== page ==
PH’s biggest national flag to be permanently hoisted in Subic

SUBIC BAY FREEPORT — The country’s biggest national flag being flown in Subic Bay will soon be hoisted not just on weekdays, but permanently.

This, following the amendment of Republic Act No. 8491, also known as “The Flag and Heraldic Code of the Philippines,” to designate the Subic Bay Freeport Zone as a place where the Philippine flag should be permanently hoisted.

Subic Bay Metropolitan Authority (SBMA) chairman and administrator Wilma T. Eisma said she has received from National Historical Commission of the Philippines (NHCP) Executive Director Ludovico Badoy a copy of NHCP Board Resolution No. 8, s. 2017, which amended Section 19 of the Implementing Rules and Regulations of Republic Act 8491.

“This allows us to fly the Philippine flag 24 hours a day, and every day of the week. And this is an honor we gladly receive, and a matter of deep pride for the SBMA,” she said.

Eisma said the SBMA is holding a month-long celebration of its 25th year anniversary that would culminate on November 24, and the Philippine flag is at the center of the festivities because most of the activities are held in front of the SBMA administration building where the flag is hoisted.

She also said that a plaque from the NHCP attesting to the agency’s privilege to continuously fly the Philippine flag would be installed on the base of the flagpole fronting the SBMA office along the Waterfront Road here.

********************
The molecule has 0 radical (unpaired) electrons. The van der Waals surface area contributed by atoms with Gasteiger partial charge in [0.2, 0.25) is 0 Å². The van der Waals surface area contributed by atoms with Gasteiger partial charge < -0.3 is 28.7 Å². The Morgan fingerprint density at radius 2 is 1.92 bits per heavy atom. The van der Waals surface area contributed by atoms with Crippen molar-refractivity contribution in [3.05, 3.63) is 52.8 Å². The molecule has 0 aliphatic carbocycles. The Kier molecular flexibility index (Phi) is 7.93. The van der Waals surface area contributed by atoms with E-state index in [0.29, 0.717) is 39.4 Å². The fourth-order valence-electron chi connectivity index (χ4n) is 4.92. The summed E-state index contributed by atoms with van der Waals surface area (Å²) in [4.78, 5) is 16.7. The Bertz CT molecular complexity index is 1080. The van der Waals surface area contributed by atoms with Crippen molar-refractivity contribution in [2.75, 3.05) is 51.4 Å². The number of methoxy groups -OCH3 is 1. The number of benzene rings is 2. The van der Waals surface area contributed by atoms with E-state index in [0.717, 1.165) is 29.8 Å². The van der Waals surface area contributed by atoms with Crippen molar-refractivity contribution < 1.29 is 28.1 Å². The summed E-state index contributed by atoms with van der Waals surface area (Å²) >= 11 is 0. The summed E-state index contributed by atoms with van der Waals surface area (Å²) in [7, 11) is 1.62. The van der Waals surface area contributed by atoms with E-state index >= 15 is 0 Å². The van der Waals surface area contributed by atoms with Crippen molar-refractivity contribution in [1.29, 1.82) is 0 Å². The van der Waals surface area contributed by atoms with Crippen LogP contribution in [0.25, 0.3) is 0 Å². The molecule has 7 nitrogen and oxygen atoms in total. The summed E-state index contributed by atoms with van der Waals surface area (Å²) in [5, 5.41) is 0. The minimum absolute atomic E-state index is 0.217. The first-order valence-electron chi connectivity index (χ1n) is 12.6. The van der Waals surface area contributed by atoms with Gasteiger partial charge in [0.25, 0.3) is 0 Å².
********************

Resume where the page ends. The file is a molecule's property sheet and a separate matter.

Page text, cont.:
In June this year, SBMA deputy administrator for administration Ruel John Kabigting wrote the NHCP regarding the SBMA’s intention to keep the Philippine flag constantly flying, even during weekends and holidays.

“We wanted to give thousands of tourists who come to Subic Freeport the opportunity to behold and pay homage to the Philippine flag,” Kabigting said.

He noted that Philippine flag at the SBMA office is 44 feet long and 22 feet wide, and because it is flown atop a 120-foot high flagpole, it is highly visible from many points in the Freeport.

“However, it is pitiful that visitors coming during weekends only see the flagpole without the huge Philippine flag flying at its top,” Kabigting said.

He said that flying the biggest Philippine flag in the country is a matter of pride and honor for every Filipino, “especially at this time when our sovereignty, territorial and exclusive economic rights are being challenged in the West Philippine Sea, and most recently, the rebellion in the Marawi City.”

According to SBMA Senior Deputy Administrator for Public Works Marcelino Sanqui, the flagpole upon which the biggest Philippine flag is hoisted also has historical symbolism.

He said the 94 feet in its total height of 120 feet stands for the 94 years of American occupation of Subic Bay; the next 18 feet for the heads of states who attended the Asia-Pacific Economic Conference in Subic in 1996; and the remaining eight feet for the 8,000 volunteers who helped preserve Subic Bay facilities when the United States Navy withdrew in 1992.

Sanqui, who supervised the erection of the said flagpole in 1997, said the flagpole itself symbolizes national dignity and liberty, volunteerism and “malasakit” or concern for others, and progress and development. Ruben Veloria/

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